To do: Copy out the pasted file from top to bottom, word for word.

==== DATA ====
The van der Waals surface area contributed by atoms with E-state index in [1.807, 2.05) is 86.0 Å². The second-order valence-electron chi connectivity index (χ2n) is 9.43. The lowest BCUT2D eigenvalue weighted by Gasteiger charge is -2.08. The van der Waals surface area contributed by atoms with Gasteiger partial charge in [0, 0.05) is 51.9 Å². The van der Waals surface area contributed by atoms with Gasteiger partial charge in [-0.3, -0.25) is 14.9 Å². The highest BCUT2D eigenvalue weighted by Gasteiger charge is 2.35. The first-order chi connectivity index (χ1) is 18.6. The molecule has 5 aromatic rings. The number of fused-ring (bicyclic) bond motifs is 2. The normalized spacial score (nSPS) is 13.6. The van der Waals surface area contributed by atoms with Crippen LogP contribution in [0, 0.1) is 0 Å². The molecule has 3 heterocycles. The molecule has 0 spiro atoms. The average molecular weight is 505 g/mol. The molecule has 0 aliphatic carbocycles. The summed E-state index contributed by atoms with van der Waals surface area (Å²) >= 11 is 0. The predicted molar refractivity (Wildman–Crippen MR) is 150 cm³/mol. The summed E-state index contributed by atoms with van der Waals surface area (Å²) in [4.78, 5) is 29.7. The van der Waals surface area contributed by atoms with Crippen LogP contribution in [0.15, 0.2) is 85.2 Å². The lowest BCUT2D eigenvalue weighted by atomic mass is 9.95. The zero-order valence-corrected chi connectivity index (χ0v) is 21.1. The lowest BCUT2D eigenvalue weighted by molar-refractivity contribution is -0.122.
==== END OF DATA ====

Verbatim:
The van der Waals surface area contributed by atoms with E-state index in [1.807, 2.05) is 86.0 Å². The second-order valence-electron chi connectivity index (χ2n) is 9.43. The lowest BCUT2D eigenvalue weighted by Gasteiger charge is -2.08. The van der Waals surface area contributed by atoms with Gasteiger partial charge in [0, 0.05) is 51.9 Å². The van der Waals surface area contributed by atoms with Gasteiger partial charge in [-0.3, -0.25) is 14.9 Å². The highest BCUT2D eigenvalue weighted by Gasteiger charge is 2.35. The first-order chi connectivity index (χ1) is 18.6. The molecule has 5 aromatic rings. The number of fused-ring (bicyclic) bond motifs is 2. The normalized spacial score (nSPS) is 13.6. The van der Waals surface area contributed by atoms with Crippen LogP contribution in [0, 0.1) is 0 Å². The molecule has 3 heterocycles. The molecule has 0 spiro atoms. The average molecular weight is 505 g/mol. The molecule has 0 aliphatic carbocycles. The summed E-state index contributed by atoms with van der Waals surface area (Å²) >= 11 is 0. The predicted molar refractivity (Wildman–Crippen MR) is 150 cm³/mol. The summed E-state index contributed by atoms with van der Waals surface area (Å²) in [4.78, 5) is 29.7. The van der Waals surface area contributed by atoms with Crippen LogP contribution in [0.15, 0.2) is 85.2 Å². The lowest BCUT2D eigenvalue weighted by atomic mass is 9.95. The zero-order valence-corrected chi connectivity index (χ0v) is 21.1. The lowest BCUT2D eigenvalue weighted by molar-refractivity contribution is -0.122.